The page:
Trains For America

More choices for better transportation

Rail and the Pickens Plan… why the environment needs more trains

Yesterday I was having a conversation with my friend, while CNN was quietly playing on the TV in the background. All of a sudden the conversation stops and we both find ourselves staring at the current commercial, which was tersely presenting the rather gloomy facts behind US oil importation. This wasn’t some typical oil company “we’re trying to solve this transportation crisis that’s milking you dry and making us rich… really.” It was an ad paid for by a former oil executive looking to redeem himself and address America’s fuel crisis: T. Boone Pickens. Perhaps you’ve heard of him. I watched his longer video online:

It’s certainly good that someone is taking up the crusade to encourage renewable energy development and domestic alternatives to oil such as natural gas, but I was disappointed that his plan failed to discuss another big step is reducing America’s dependence on foreign energy: stop using so much of it.

Switching to cleaner energy will be beneficial for both [new] automobiles and [new] trains, but renewable energy isn’t the “magic bullet” politicians are always looking for when it comes to solving problems. What’s also important is to ensure that our avaricious consumption doesn’t negate this new production of clean energy. Investing in passenger rail can be a crucial element towards achieving this goal.

Even if everyone in America switched to a zero-emissions car (that’s a bit misleading considering that they still use electricity.. still mostly generated by fossil fuels), we still have to deal with the fact that most people in this country continue to be glued to their automobiles. Environmental problems associated with driving such as urban sprawl and habitat destruction won’t be affected at all.

The air/auto/oil industries have gotten us into a huge pickle, and we have to recognize that we can’t depend on them to fix it. Vehicles such as the Chevy Volt can be part of the solution, but they’re not the solution. We need to be promoting energy efficient alternatives to driving such as walking, biking, and yes, trains.

A look at the relevant blogs should tell you that environmentalists and rail advocates on the grassroots level are quickly joining forces, but it just seems like the higher-ups haven’t quite caught on yet.

Filed under: Passenger Rail Transportatio Policy, Travel Woes, , , , , ,

Amtrak CEO Kummant talks to Newsweek about ridership, HSR, and the economy

Newsweek published an interview with Amtrak CEO Alex Kummant on its website today. While nothing he says or advocates is particularly revolutionary, it’s interesting to see where the company stands on certain issues during this critical time for passenger rail. Here are some excerpts:

Passenger rail systems across parts of Europe and Asia are the most intricate and reliable in the world. Why not here?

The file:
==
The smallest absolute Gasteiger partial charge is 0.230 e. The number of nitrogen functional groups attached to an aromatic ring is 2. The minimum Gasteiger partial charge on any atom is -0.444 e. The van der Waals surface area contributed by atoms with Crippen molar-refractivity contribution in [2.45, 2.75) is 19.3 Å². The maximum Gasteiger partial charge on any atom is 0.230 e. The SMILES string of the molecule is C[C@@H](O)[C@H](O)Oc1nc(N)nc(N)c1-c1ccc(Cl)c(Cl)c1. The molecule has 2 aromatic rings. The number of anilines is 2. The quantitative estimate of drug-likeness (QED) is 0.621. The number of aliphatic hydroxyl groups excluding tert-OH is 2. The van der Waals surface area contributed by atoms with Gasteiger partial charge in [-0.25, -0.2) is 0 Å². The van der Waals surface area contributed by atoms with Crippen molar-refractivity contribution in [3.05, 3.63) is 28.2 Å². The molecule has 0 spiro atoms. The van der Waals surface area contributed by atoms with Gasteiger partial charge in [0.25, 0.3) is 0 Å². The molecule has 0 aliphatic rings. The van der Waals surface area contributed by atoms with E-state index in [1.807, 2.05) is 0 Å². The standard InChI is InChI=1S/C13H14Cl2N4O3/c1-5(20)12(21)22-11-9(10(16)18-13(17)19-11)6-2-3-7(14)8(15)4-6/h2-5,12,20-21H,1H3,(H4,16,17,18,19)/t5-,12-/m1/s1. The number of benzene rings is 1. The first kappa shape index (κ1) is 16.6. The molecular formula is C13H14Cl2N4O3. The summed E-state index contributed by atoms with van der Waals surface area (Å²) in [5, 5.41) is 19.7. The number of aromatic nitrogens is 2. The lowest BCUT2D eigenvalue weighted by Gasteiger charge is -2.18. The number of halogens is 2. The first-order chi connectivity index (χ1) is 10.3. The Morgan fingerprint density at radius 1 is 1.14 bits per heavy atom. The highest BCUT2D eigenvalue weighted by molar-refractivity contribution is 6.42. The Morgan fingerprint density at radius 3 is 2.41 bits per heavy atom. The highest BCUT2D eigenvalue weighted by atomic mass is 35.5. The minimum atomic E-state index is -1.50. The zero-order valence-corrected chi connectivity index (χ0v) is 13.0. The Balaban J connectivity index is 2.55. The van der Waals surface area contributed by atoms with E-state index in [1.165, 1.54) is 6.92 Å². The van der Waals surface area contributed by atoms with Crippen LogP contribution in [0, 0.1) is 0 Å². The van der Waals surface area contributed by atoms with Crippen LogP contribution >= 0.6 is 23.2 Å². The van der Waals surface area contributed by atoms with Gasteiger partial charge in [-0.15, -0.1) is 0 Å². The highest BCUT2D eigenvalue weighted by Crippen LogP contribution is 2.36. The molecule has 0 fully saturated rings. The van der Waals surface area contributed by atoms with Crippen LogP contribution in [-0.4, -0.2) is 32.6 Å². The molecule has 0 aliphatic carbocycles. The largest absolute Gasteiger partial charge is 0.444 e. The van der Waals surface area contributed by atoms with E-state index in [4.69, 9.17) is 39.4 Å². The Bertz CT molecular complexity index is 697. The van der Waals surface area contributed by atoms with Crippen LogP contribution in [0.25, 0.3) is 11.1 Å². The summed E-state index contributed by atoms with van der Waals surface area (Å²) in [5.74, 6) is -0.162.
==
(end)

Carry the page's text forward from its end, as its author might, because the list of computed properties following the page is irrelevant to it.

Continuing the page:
If you look at federal money spent on infrastructure, things are very different here versus there. In the end, it’s an issue of political lists and how high oil prices have to get to really motivate a return to the role of federal government, which is to build out vital infrastructure. We all love high-speed rail, and of course we want it here, but people forget that in Europe, there’s a base system that runs at high speeds, like you can see in Germany. It’s that base speed that we need to start building.

Transportation spending is often tied closely to the economy. Why invest in rail in particular, as opposed to other modal infrastructure?
If you want to really talk about a stimulus package for the economy, investing in rail is wonderful. There are local jobs and local materials. It’s good for steel plants, we can train people. There’s a heck of a lot of technology in the rail world, more so than a lot of people realize. From a stimulus point of view, from a jobs point of view, it’s fabulous. With high energy prices, we’re also going to see pretty dramatic realignments in real-estate value and even faster resurgence of city centers, which helps the housing market, too.

High costs have been a strong deterrent to the service. Will increased ridership translate to changes in ticket prices?
Well, this year, we’re going to grow more than 10 percent in ridership. We’re near sell-out conditions on some of the trains, like on the Northeast Corridor [between Boston and Washington]. Changes in ticket prices is really a public-policy question that the taxpayers and the Congress need to decide. But we’re working hard on increasing efficiency.

Speed is certainly factor in how people choose to get around. The top American trains go 150mph. European trains top 200.
Those trains run on dedicated right-of-ways reserved just for them. We’d love to be the TGV if we had a spare hundred billion dollars to create separate right-of-ways and spend the next 20 years in court on eminent-domain proceedings to build out in some of the most densely populated areas. I believe that there will eventually be high speed in the country like that, but it’ll probably start farther west where they’ll be less trouble putting in dedicated routes.

Particularly interesting was his comment about rail and city centers. As homes closer to the urban core become more attractive to consumers, the centrally located train stations are going to seem a lot more appealing than the exurban mega-airports, where getting to the terminal is practically a trip in itself.

Filed under: Amtrak, United States High Speed Rail, , , ,

Arkansas’ Highway to Nowhere

Move over Alaska, the Natural State of Arkansas has its’ own highway to nowhere. What does it cost? Only $600 million. This would fund the entire Amtrak system for six months. The Pine Bluff Commercial files this report on what should be a taxpayer outrage. Please note carefully the word  “future.”

The Arkansas State Highway and Transportation Department has continued to progress in the construction of a 38.5-mile road designed to connect Interstate 530 in Pine Bluff to U.S. 278 in Wilmar though much of the work is hidden from view. The connector is intended to provide easy access to future Interstate 69.

The Interstate 69 corridor from Indianapolis to Mexico is the pork barrel pipe dream of highway and trucking special interests in 20 states and it is a dollar sucking waste. It is a total boondoggle. Of course, highway backers are not accustomed to hard questions about their taxpayer funded play pretties.